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German yards successfully continue to take a stand in the global shipbuilding market. The players

invest in personnel and infrastructure

There is no doubt that the challenges in global shipbuilding competition have not necessarily diminished for German shipyards. The markets[ds_preview] for special purpose ships and other niches are increasingly being targeted by others, especially from Asia, but also by European competitors. Nevertheless, the German industry is still able to assert itself, the label »Made in Germany« still carries weight. According to the German Shipbuilding and Ocean Industries Association (VSM), in seven of the last eight years, domestic yards acquired more orders than newbuildings were delivered.

The German shipbuilding business continues to be dominated by cruise ships, yachts, RoRo freighters and naval units. They are joined in the order book by other special ships such as an icebreaker for Russia to be built by Pella Sietas in Hamburg or two multipurpose vessels to be delivered by Abeking & Rasmussen. The »Spotlights on German Shipbuilding Projects« on the following pages provide evidence of this portfolio.

Investments on the agenda

As a matter of fact, all yard managers are aware of the fact that these niche markets are not reserved for them – there is a continued need to take action. The Industry is highly dependent on its own investments, including

research and development, although additional federal innovation and financing programmes exist. Modern facilities, logistics centres (Meyer Werft), innovative production methods – one example being a 3D printing facility at Abeking & Rasmussen – and last but not least investment in personnel are high on the agenda.

The Meyer Group with its German locations in Papenburg and Warnemünde (Neptun shipyard) is continuously looking for qualified personnel and hiring new employees, hundreds of new jobs have been created. The MV Werften Group with sites in Wismar, Warnemünde, Stralsund and Bremerhaven has also been expanding its workforce since its takeover by the Asian Genting Group, thus creating lots of jobs in the respective regions.

The focus of all these initiatives and projects is clearly on maintaining a strong position in the global market with innovations, high-quality products and modern approaches. Despite all the prophecies of doom, the German industry continues to succeed in defending its market share.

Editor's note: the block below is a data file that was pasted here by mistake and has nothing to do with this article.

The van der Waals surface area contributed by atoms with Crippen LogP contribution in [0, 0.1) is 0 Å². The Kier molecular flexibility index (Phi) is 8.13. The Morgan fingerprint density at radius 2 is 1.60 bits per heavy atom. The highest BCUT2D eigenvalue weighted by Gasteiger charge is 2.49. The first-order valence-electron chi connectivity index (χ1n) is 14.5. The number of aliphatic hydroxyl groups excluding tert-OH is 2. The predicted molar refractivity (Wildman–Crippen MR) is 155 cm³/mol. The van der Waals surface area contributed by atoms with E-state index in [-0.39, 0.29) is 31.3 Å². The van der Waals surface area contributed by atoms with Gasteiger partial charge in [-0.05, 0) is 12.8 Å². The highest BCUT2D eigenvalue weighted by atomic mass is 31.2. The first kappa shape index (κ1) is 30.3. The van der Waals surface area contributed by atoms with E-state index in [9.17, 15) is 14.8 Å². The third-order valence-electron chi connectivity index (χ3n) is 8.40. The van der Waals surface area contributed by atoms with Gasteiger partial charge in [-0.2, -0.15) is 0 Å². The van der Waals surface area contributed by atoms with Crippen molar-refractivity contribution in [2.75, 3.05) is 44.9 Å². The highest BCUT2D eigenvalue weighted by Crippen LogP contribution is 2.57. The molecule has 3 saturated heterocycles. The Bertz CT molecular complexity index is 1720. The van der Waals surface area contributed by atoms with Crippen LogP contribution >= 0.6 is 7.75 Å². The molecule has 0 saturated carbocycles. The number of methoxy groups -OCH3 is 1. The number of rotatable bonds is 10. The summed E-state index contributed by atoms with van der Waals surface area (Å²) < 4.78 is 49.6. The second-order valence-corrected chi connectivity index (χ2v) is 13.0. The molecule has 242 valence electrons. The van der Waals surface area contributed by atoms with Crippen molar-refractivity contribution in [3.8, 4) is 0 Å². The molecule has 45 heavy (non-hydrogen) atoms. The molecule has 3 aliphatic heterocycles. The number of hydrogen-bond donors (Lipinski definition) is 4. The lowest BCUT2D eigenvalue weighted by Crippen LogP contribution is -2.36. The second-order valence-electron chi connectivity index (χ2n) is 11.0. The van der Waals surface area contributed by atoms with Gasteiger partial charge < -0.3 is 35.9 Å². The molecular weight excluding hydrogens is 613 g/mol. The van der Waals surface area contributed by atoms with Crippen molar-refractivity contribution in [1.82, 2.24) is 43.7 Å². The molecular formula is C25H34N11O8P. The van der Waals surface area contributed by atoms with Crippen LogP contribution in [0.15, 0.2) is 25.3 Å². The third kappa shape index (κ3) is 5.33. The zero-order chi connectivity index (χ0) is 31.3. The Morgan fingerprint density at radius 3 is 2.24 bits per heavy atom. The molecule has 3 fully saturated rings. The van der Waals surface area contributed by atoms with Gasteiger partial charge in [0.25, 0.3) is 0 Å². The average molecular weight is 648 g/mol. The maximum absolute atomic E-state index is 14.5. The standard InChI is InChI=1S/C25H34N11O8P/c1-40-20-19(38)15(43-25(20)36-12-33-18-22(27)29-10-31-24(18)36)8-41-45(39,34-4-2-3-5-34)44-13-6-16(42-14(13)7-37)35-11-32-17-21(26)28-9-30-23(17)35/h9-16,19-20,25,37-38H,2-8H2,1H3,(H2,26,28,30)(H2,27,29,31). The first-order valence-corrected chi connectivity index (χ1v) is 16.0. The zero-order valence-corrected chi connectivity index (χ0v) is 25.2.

Consolidation creates and maintains jobs

In a comprehensive review, the structural changes in the industry should not be disregarded. With takeovers and changes of ownership, consolidation continues. Such developments have also left their mark on German shipbuilding in the past year.

At the beginning of October, Tennor Holding, a globally active investment company of German investor Lars Windhorst based in the Netherlands, took over the all shares of crisis-ridden Flensburger Schiffbau-Gesellschaft (FSG) from the Norwegian group Siem. Over the past five years, the Scandinavians have been the main customers for the shipyard. However, Siem intends to continue working closely with Tennor.

Another transaction typical for the change in the German shipbuilding industry was the sale of the operational shipyard business by the Bremerhaven entrepreneur Dieter Petram to the Rönner Group, also based in the port city. The transaction comprises the Bremerhaven-based dock company Bredo (Bredo Dry Docks), German Dry Docks (GDD) and German Ship Repair (GSR) with around 400 employees. In announcing the sale, the Petram family emphasised that for the sake in the interests of the employees and the future of all companies, they had decided »to give the shares in a trustworthy hand rather than selling them to any bigger corporation.«

The Lürssen Group continued to pursue its expansion course in 2019. It acquired the insolvent Elsfleth shipyard, which went through huge difficulties in the wake of misconducts surrounding the refurbishment of the German navy’s sail training ship »Gorch Fock«. The Lürssen Group takes over all of the approximately 130 employees.

All in all, the German shipyards see themselves »on track« despite some obvious challenges. Facing tough competition especially from China, the shipbuilders are demanding more political commitment and an aligned European strategy. One point of criticism is that public clients are turning to foreign shipyards instead of promoting the domestic industry as recently seen with orders given to Dutch yards. These comprise ferries, fire fighting boats and four new navy vessels. However, the Federal Government considers itself to be on the right track with its support policy, as it is explained in more detail to HANSA (pages 16-19).